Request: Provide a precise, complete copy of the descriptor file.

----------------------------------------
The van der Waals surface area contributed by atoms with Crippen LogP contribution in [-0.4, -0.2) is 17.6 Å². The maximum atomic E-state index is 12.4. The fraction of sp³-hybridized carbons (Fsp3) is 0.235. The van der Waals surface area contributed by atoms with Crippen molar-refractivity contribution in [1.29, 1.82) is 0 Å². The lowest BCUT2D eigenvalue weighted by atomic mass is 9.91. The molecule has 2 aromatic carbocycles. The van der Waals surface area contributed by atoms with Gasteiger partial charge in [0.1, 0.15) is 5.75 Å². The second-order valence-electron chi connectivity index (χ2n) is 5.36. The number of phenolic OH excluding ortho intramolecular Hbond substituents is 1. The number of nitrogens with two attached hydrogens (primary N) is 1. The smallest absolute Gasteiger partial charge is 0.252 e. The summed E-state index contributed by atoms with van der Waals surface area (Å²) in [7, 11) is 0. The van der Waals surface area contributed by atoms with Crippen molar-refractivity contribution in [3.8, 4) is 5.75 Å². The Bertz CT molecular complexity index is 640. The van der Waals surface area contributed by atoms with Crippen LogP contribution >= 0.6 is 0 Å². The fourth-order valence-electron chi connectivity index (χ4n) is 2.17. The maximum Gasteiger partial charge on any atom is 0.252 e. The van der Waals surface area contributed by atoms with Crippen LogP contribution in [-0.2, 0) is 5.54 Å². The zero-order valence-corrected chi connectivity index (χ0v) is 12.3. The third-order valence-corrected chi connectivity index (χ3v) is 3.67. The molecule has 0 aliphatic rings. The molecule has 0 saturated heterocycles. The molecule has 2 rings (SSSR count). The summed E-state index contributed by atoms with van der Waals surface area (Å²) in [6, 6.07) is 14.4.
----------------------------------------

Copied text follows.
The van der Waals surface area contributed by atoms with Crippen LogP contribution in [-0.4, -0.2) is 17.6 Å². The maximum atomic E-state index is 12.4. The fraction of sp³-hybridized carbons (Fsp3) is 0.235. The van der Waals surface area contributed by atoms with Crippen molar-refractivity contribution in [1.29, 1.82) is 0 Å². The lowest BCUT2D eigenvalue weighted by atomic mass is 9.91. The molecule has 2 aromatic carbocycles. The van der Waals surface area contributed by atoms with Gasteiger partial charge in [0.1, 0.15) is 5.75 Å². The second-order valence-electron chi connectivity index (χ2n) is 5.36. The number of phenolic OH excluding ortho intramolecular Hbond substituents is 1. The number of nitrogens with two attached hydrogens (primary N) is 1. The smallest absolute Gasteiger partial charge is 0.252 e. The summed E-state index contributed by atoms with van der Waals surface area (Å²) in [7, 11) is 0. The van der Waals surface area contributed by atoms with Crippen molar-refractivity contribution in [3.8, 4) is 5.75 Å². The Bertz CT molecular complexity index is 640. The van der Waals surface area contributed by atoms with Crippen LogP contribution >= 0.6 is 0 Å². The fourth-order valence-electron chi connectivity index (χ4n) is 2.17. The maximum Gasteiger partial charge on any atom is 0.252 e. The van der Waals surface area contributed by atoms with Crippen LogP contribution in [-0.2, 0) is 5.54 Å². The zero-order valence-corrected chi connectivity index (χ0v) is 12.3. The third-order valence-corrected chi connectivity index (χ3v) is 3.67. The molecule has 0 aliphatic rings. The molecule has 0 saturated heterocycles. The molecule has 2 rings (SSSR count). The summed E-state index contributed by atoms with van der Waals surface area (Å²) in [6, 6.07) is 14.4.